Militia groups in Rio de Janeiro are gaining ground, while one of the state’s most effective enforcers of rule of law is now dead.
On Thursday, August 11, 2011 Judge Patrícia Acioli was in her car outside of her house in Níteroi, across the bay from Rio de Janeiro, when hooded gunmen approached her in several vehicles and shot her at close range 21 times.
Judge Acioli had been “marked for death”. She, along with 12 other judges and prosecutors, had received threats from former police officers and criminal gangs who were threatened by her effort to uphold the law. The judge had previously convicted several former police officers with charges of corruption.
In a country where impunity is rampant, Acioli was known as a tough judge who did not back down from investigating cases of police involvement in death squads, militias and drug gangs operating in Rio de Janeiro’s metropolitan region. Over the past decade she had sentenced around 60 police officers involved in death squads and militia groups. The death of Judge Patrícia Acioli, who was killed for upholding the rule of law and bringing criminals to justice, has dealt a blow to the judicial system in Brazil.
Militia groups control poor communities with violence, whilst extorting money for the provision of security, as well as gas, transport, cable TV and other services, in Rio de Janeiro. The spread of the milicias across favelas in Rio de Janeiro was initially trumpeted as an important and valiant challenge to the longstanding domination of drug factions and the apparent failure of military style police incursions mounted by the state. The growth of the milicia groups can be attributed to decades of public security policy based on negligence, human rights violations and impunity of perpetrators, allowing criminal and corrupt police officers to thrive at the cost of those working tirelessly to serve the community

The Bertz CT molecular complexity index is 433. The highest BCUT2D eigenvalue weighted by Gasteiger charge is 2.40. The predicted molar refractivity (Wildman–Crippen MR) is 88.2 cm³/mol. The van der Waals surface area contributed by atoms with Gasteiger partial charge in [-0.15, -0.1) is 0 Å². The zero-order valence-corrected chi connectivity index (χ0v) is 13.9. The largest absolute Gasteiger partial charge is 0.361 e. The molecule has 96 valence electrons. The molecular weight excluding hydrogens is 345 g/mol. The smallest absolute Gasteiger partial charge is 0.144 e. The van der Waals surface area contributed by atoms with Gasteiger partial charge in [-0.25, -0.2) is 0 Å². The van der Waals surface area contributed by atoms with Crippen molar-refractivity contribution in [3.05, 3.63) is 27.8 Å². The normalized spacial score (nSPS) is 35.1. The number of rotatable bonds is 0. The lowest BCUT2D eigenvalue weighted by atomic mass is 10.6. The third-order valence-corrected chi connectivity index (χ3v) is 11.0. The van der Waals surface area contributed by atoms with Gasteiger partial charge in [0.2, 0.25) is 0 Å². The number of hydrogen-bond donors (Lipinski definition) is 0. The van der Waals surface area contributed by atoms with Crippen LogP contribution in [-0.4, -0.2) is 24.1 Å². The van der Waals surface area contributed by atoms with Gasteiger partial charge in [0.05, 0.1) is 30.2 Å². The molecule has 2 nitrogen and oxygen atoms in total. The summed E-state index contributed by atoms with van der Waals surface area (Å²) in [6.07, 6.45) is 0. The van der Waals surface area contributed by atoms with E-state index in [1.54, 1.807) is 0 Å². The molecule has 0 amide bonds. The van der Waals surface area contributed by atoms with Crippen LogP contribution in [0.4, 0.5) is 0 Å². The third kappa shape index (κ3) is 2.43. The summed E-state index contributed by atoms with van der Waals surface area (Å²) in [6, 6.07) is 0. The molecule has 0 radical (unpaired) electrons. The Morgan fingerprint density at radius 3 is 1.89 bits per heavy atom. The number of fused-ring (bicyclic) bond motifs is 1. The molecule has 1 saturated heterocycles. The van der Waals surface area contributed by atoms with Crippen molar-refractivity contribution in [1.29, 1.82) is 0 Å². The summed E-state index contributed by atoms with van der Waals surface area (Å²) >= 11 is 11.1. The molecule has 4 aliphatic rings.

Judge Acioli’s murder illustrates Rio de Janeiro’s problems with police corruption and organized crime. In late 2008, Rio de Janeiro’s state Parliament led an inquiry aimed at combating the militia groups. Despite more than 500 arrests of militia members and high profile trials of corrupt police officers since then, little has been done to tackle the illegal economic activities that fuel these groups.
The killing of Judge Acioli must be thoroughly and independently investigated and those responsible should be brought to justice. Furthermore, in order to prevent an escalation in criminal gangs and activity, the recommendations of the 2008 Parliamentary Inquiry into the militias, which Acioli herself supported, should be fully implemented. This includes clamping down on the black economy that sustains and entrenches police corruption and organized crime, which affect the lives of thousands of people in Brazil.